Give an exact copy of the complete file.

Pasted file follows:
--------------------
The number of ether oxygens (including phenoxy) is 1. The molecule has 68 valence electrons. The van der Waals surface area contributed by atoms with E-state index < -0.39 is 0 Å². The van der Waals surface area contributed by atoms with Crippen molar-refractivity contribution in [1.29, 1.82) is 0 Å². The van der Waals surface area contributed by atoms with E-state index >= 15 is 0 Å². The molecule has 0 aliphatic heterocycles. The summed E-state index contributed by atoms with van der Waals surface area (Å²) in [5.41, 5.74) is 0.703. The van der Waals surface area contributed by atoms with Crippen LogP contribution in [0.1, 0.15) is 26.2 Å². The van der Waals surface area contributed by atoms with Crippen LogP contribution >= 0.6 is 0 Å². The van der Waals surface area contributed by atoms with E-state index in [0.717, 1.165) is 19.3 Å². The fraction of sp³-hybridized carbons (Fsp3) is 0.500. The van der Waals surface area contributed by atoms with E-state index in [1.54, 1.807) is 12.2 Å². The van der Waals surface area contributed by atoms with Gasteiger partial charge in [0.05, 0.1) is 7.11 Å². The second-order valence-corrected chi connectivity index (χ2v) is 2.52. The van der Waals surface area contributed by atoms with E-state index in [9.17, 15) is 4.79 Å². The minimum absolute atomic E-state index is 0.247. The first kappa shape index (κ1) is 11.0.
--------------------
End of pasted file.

The number of ether oxygens (including phenoxy) is 1. The molecule has 68 valence electrons. The van der Waals surface area contributed by atoms with E-state index < -0.39 is 0 Å². The van der Waals surface area contributed by atoms with Crippen molar-refractivity contribution in [1.29, 1.82) is 0 Å². The van der Waals surface area contributed by atoms with E-state index >= 15 is 0 Å². The molecule has 0 aliphatic heterocycles. The summed E-state index contributed by atoms with van der Waals surface area (Å²) in [5.41, 5.74) is 0.703. The van der Waals surface area contributed by atoms with Crippen LogP contribution in [0.1, 0.15) is 26.2 Å². The van der Waals surface area contributed by atoms with Crippen LogP contribution >= 0.6 is 0 Å². The van der Waals surface area contributed by atoms with E-state index in [0.717, 1.165) is 19.3 Å². The fraction of sp³-hybridized carbons (Fsp3) is 0.500. The van der Waals surface area contributed by atoms with E-state index in [1.54, 1.807) is 12.2 Å². The van der Waals surface area contributed by atoms with Gasteiger partial charge in [0.05, 0.1) is 7.11 Å². The second-order valence-corrected chi connectivity index (χ2v) is 2.52. The van der Waals surface area contributed by atoms with E-state index in [9.17, 15) is 4.79 Å². The minimum absolute atomic E-state index is 0.247. The first kappa shape index (κ1) is 11.0.